Christianity In India

satyameva jayate nānṛtaṁ, satyena panthā vitato devayānaḥ, yenākramantyṛṣayo hyāptakāmā, yatra tat satyasya paramaṁ nidhānam - Mundaka Upanishad 3.1.6

Truth alone triumphs; not falsehood. Through truth the divine path is spread out by which the sages whose desires have been completely fulfilled, reach where that supreme treasure of Truth resides.

Created by Jijith Nadumuri at 10 May 2013 05:33 and updated at 10 May 2013 07:29

This article aims to hilight the issues of Christianity in India, its impact on the native traditions of India like Hinduism and many other aspects of the propagation of Christian faith in India. Writings of Christian and Hindu authors are included here and their books and articles are introduced to the reader.

A Question to Christians in India

In the 4th century AD, Christianity became the dominant and then the established religion in the Roman Empire. The Sassanian rulers of Iran wisely foresaw that the Syrian Christians within their borders would develop into a fifth column of their powerful neighbour. Their solution was to persecute the Syrian Christians. Some of these Christians fled Iran and one group, led by Thomas Cananeus (whose name would later get confused with that of Thomas Didymos the apostle), arrived on India's Malabar coast and asked for refuge. The generous and hospitable Hindus granted the wish of the refugees and honoured their commitment of hospitality for more than a thousand years. The Christian world has no record at all of any such consistent act of hospitality: the only non-Christian community which they tolerated in their midst were the Jews, and the record of Jewish-Christian co‑existence is hardly bright. The Hindus, by contrast, have likewise welcomed Jewish and Parsi communities. Unfortunately, the Portuguese Catholics gained a foothold on the Malabar coast and started forcing the Malabar Christians into the structure of the Catholic Church. Even so, the Christians, who had gotten indianized linguistically and racially, tried to maintain friendly relations with the Hindus. This attitude is not entirely dead yet, a recent instance is the statement by a Kerala bishop denying the false allegation that the BJP was behind the gang-rape of four nuns in Jhabua, a lie still propagated by the missionary networks till today. However, many other Malabar Christians have been integrated into the missionary project, and are now gradually replacing the dwindling number of foreign mission personnel. My question to them: don't you think that working for the destruction of the very religion which allowed your community to settle and integrate, is an odd way to show your gratitude?

- Dr Koanrad Elst, in article The Problem of Christian Missionaries


The Problem of Christian Missionaries

Author: Dr Koenraad Elst

In a debate on conversions, it may be useful to hear the voice of a convert. I was raised as a Roman Catholic in Flanders, the Dutch-speaking part of Belgium, which was for centuries a Catholic frontline region against Protestant Holland and Masonic-secularist France, and a top-ranking provider of missionaries.

The article discusses the problem of Christian missionary work in India and on how it causes sever stress on traditional Indian culture often resulting into retaliation and death of some Christian missionaries. It also shows how the mainstream media only hilight the retaliatory violence of native Indians while hiding the work of Christian missionaries in invoking such responses.

Salvation: Hindu influence on Christianity

Author: Dr Koenraad Elst

Indic traditions had been influencing the intellectual climate in the Eastern Mediterranean and among them, Buddhism made its mark most strongly on the scriptures and doctrines of the nascent religion named after Jesus Christ. Some of these borrowings are anecdotal and peripheral, others go to the heart of Christianity's distinctive beliefs, e.g. the doctrine of Incarnation. The Christian doctrine of Salvation (in a non-worldly sense, as distinct from the Jewish belief in a political "salvation" amounting to the restoration of David's kingdom by the Messiah) is borrowed in its essential features from Upanishadic-Buddhist notions of Liberation transformed in a devotional-theistic sense. It sets Christianity apart from the other members of the "Abrahamic" tradition.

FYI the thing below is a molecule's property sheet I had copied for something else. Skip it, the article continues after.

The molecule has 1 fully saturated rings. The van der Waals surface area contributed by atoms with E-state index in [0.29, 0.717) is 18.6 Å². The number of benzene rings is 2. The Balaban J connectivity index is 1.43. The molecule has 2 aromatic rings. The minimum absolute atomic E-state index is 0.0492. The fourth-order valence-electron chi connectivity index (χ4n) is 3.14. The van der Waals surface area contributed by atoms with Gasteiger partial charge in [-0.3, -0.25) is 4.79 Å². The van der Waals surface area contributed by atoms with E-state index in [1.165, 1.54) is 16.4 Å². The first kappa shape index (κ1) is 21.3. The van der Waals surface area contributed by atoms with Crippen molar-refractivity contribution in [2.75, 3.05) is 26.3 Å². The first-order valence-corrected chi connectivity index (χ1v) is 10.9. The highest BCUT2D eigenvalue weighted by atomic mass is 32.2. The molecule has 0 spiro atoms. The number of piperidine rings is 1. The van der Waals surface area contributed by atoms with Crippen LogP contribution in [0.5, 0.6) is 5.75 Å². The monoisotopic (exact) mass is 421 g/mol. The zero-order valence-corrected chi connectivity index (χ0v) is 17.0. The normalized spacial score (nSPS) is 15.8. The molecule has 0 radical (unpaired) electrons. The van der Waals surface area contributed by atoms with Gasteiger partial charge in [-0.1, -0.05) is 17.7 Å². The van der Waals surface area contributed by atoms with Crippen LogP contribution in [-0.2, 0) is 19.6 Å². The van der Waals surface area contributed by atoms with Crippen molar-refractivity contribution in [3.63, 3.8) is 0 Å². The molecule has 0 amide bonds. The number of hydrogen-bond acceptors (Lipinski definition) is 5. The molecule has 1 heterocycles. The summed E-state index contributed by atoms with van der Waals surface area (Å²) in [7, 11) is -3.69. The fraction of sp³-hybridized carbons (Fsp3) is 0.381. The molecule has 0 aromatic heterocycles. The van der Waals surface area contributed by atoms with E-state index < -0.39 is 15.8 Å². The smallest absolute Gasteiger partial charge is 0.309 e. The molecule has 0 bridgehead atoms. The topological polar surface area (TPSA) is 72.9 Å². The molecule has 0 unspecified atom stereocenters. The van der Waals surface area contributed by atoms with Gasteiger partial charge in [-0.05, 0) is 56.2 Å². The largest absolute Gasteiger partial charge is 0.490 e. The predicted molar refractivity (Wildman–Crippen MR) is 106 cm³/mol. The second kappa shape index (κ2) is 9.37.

The article analyses the myth of Jesus Christ in India. It touches upon the concept of inculturation, ie the adoption of Pagan elements in christianised form in order to ease the transition from Paganism to Christianity. Abrahamic Hostility towards Paganism is also discussed. Finally the author shows how the concept of salvation, incarnation and charity are the result of Hindu-Buddhist influence on early Christianity.

The use of Dalits and racism in anti-Hindu propaganda

Author: Dr Koenraad Elst

Whereas Christian missionaries have invested heavily in studying Hindu society and its subsets as defined by language, caste or social class, most Hindus including anti-conversion activists are unfamiliar with the Christian mentality.

The article describes how Christian Missionaries use Dalit card to abuse Hindus and to put them on backfoot, while hiding their own record of slave trade and suppression of lower castes.


Psychology of Prophetism: A secular look at Bible

Author: Dr Koenraad Elst

European Christians of many generations, have outgrown Christianity. Most people who left the Church have found that they are not missing anything, and that the beliefs which once provided a framework for interpreting and shaping life, were but a bizarre and unnecessary construction after all. We now know that Jesus was not God's Only-begotten Son, that he did not save humanity from eternal sin, and that our happiness in this world or the next does not depend on believing these or any other dogmas. When staying in India, I find it sad and sometimes comical to see how these outdated beliefs are being foisted upon backward sections of the Indian population by fanatical missionaries. In their aggressive campaign to sell their product, the missionaries are helped a lot by sentimental expressions of admiration for Christianity on the part of leading Hindus. Many Hindus project their own religious categories on the few Jesus episodes they have heard, and they base their whole attitude to Christianity on what I know to be a selective, incoherent and unhistorical version of the available information on Jesus' life and teachings. That is why I have written the present introduction to one of the most revealing lines of proper scientific research into the origins of Christianity, viz. the psychological analysis of Jesus and of several other Biblical characters.

The book explore the psychological aspect of Jesus the person based on what is written about him in Biblical writings and is based on the research work on other researchers. This field of study is called psycho Christology. First the scripture is brought down to earth, by removing the many superlatives in it and analyzed in a rational way based on the principles of scientific research. Then the personna of Jesus is analyzed point by point providing lot of insight into the mind that is behind the character of Jesus and other Biblical characters.